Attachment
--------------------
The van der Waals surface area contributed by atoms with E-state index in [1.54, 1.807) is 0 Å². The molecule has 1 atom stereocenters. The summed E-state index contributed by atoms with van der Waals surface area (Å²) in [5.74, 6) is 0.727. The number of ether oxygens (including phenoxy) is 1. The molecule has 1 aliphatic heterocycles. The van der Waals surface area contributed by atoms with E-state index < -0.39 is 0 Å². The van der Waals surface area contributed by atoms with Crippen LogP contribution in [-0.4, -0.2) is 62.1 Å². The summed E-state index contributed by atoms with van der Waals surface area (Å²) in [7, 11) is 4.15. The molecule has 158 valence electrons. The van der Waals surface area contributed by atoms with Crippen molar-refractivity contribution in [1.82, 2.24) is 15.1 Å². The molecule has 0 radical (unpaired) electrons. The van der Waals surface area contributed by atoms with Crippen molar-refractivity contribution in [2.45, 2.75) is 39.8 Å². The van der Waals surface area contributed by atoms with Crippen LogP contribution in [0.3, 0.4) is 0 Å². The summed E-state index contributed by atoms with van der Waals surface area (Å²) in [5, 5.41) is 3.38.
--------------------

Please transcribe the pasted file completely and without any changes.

The van der Waals surface area contributed by atoms with E-state index in [1.54, 1.807) is 0 Å². The molecule has 1 atom stereocenters. The summed E-state index contributed by atoms with van der Waals surface area (Å²) in [5.74, 6) is 0.727. The number of ether oxygens (including phenoxy) is 1. The molecule has 1 aliphatic heterocycles. The van der Waals surface area contributed by atoms with E-state index < -0.39 is 0 Å². The van der Waals surface area contributed by atoms with Crippen LogP contribution in [-0.4, -0.2) is 62.1 Å². The summed E-state index contributed by atoms with van der Waals surface area (Å²) in [7, 11) is 4.15. The molecule has 158 valence electrons. The van der Waals surface area contributed by atoms with Crippen molar-refractivity contribution in [1.82, 2.24) is 15.1 Å². The molecule has 0 radical (unpaired) electrons. The van der Waals surface area contributed by atoms with Crippen molar-refractivity contribution in [2.45, 2.75) is 39.8 Å². The van der Waals surface area contributed by atoms with Crippen LogP contribution in [0.3, 0.4) is 0 Å². The summed E-state index contributed by atoms with van der Waals surface area (Å²) in [5, 5.41) is 3.38.